Pharmacy Education: State-of-the-Art, Contemporary and Historical Perspectives in Australia

A special issue of Pharmacy (ISSN 2226-4787). This special issue belongs to the section "Pharmacy Education and Student/Practitioner Training".

Deadline for manuscript submissions: closed (30 November 2022) | Viewed by 2565

Special Issue Editor

School of Biomedical Science, Charles Sturt University, Locked Bag 883, Orange 2800, Australia
Interests: pharmacy education; allied health; workplace learning; assessment; sustainable practice
Special Issues, Collections and Topics in MDPI journals

Special Issue Information

Dear Colleagues,

In the 21st century, pharmacy education in Australia and globally has experienced continuing change to learning and teaching practices due to government policies and bodies such as TEQSA (https://www.teqsa.gov.au/), generational change due to the entry of “digital natives”, and uncertainty in the times of the COVID-19 pandemic. These challenges and opportunities have been and continue to be met by educators with innovation, collaboration, research, and new modes and modalities of teaching such as online video conferencing, simulation, virtual reality, flipped classes, and interprofessional assessment.

You are invited to share your learning and teaching innovations,  techniques, technology, assessment, and challenges with colleagues in this special edition of Pharmacy. The focus may include the development of new styles of assessment and examination of pharmacy students, new formats of workplace learning, development of core communication skills such as patient education and counselling, provision of new services, through to development of attributes such as empathy and social accountability.

We hope this Special Edition will encourage Australian and non-Australian Pharmacy Educators in hectic and uncertain times to curate and share their solutions to educational challenges, to adopt/adapt new practices, and to collaborate to address future opportunities.

Dr. Maree Donna Simpson
Guest Editor

Manuscript Submission Information

Manuscripts should be submitted online at www.mdpi.com by registering and logging in to this website. Once you are registered, click here to go to the submission form. Manuscripts can be submitted until the deadline. All submissions that pass pre-check are peer-reviewed. Accepted papers will be published continuously in the journal (as soon as accepted) and will be listed together on the special issue website. Research articles, review articles as well as short communications are invited. For planned papers, a title and short abstract (about 100 words) can be sent to the Editorial Office for announcement on this website.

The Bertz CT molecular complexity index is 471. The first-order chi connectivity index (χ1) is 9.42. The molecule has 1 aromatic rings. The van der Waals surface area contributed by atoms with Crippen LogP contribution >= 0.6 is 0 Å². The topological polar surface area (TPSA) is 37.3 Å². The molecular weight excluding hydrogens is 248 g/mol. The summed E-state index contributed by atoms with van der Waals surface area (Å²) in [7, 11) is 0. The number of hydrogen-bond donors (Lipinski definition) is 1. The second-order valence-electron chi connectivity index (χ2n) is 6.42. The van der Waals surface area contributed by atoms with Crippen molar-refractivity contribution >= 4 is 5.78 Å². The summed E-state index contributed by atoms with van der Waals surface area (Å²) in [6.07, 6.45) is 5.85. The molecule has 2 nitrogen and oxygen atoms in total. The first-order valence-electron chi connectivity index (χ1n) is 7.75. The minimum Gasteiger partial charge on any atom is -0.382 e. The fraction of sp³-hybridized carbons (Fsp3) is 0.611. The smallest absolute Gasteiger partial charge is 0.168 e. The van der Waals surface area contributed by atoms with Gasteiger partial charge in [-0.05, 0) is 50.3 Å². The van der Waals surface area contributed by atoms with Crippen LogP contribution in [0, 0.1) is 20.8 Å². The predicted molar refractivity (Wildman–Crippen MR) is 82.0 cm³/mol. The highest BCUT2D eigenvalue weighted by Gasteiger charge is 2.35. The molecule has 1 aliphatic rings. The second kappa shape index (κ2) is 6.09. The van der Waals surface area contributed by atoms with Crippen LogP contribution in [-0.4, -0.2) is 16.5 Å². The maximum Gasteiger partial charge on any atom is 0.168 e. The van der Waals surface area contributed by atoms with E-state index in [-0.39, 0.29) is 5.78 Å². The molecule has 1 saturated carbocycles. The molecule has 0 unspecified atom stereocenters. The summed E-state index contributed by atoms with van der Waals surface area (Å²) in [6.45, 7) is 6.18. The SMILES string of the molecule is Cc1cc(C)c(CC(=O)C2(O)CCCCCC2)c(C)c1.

Submitted manuscripts should not have been published previously, nor be under consideration for publication elsewhere (except conference proceedings papers). All manuscripts are thoroughly refereed through a single-blind peer-review process. A guide for authors and other relevant information for submission of manuscripts is available on the Instructions for Authors page. Pharmacy is an international peer-reviewed open access semimonthly journal published by MDPI.

Please visit the Instructions for Authors page before submitting a manuscript. The Article Processing Charge (APC) for publication in this open access journal is 1800 CHF (Swiss Francs). Submitted papers should be well formatted and use good English. Authors may use MDPI's English editing service prior to publication or during author revisions.

Keywords

  • problem solving
  • fit-for-purpose education
  • innovation
  • online learning
  • simulation
  • competency
  • accountability
  • student outcomes

Published Papers (1 paper)

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Research

13 pages, 1187 KiB  
Article
Self-Reflection and Peer-Assessments Effect on Pharmacy Students’ Performance at Simulated Counselling Sessions
Pharmacy 2023, 11(1), 5; https://doi.org/10.3390/pharmacy11010005 - 27 Dec 2022
Cited by 1 | Viewed by 2033
Abstract
Introduction: Verbal communication is a vital skill for pharmacists and essential for improving patient care. The aim of this study was to explore students’ perception of the impact of self-reflection and self- and peer-assessment on simulated patient counselling sessions. Methods: Focus groups explored [...] Read more.
Introduction: Verbal communication is a vital skill for pharmacists and essential for improving patient care. The aim of this study was to explore students’ perception of the impact of self-reflection and self- and peer-assessment on simulated patient counselling sessions. Methods: Focus groups explored student perceptions of how this course and way of learning has impacted their performance at counselling patients. Data were analysed using iterative inductive thematic analysis procedures and mapped to the self-determination theory. Results: Nine focus groups with 47 pharmacy students. We identified three main themes and ten associated subthemes. These were learning style (sub-themes gradual introduction to assessment, learning through self-reflection videos, authentic assessment, individual learning compared to group learning, and learning through observation of best practice), feedback (sub-themes inconsistent feedback, summative feedback, perception of self and relationship with peers informing peer assessment) and benefits in real life practice. These themes mapped well to self-determination theory and highlighted that additional focus may be required for benefits in real-life practice. Conclusion: Students’ perceptions of self-reflection and self- and peer-assessment centred on learning style, feedback, and benefits in real-life practice. Additional focus on benefits of this unit of study in real-life practice and work integrated learning on placements may further strengthen the impact of these learning activities. Full article
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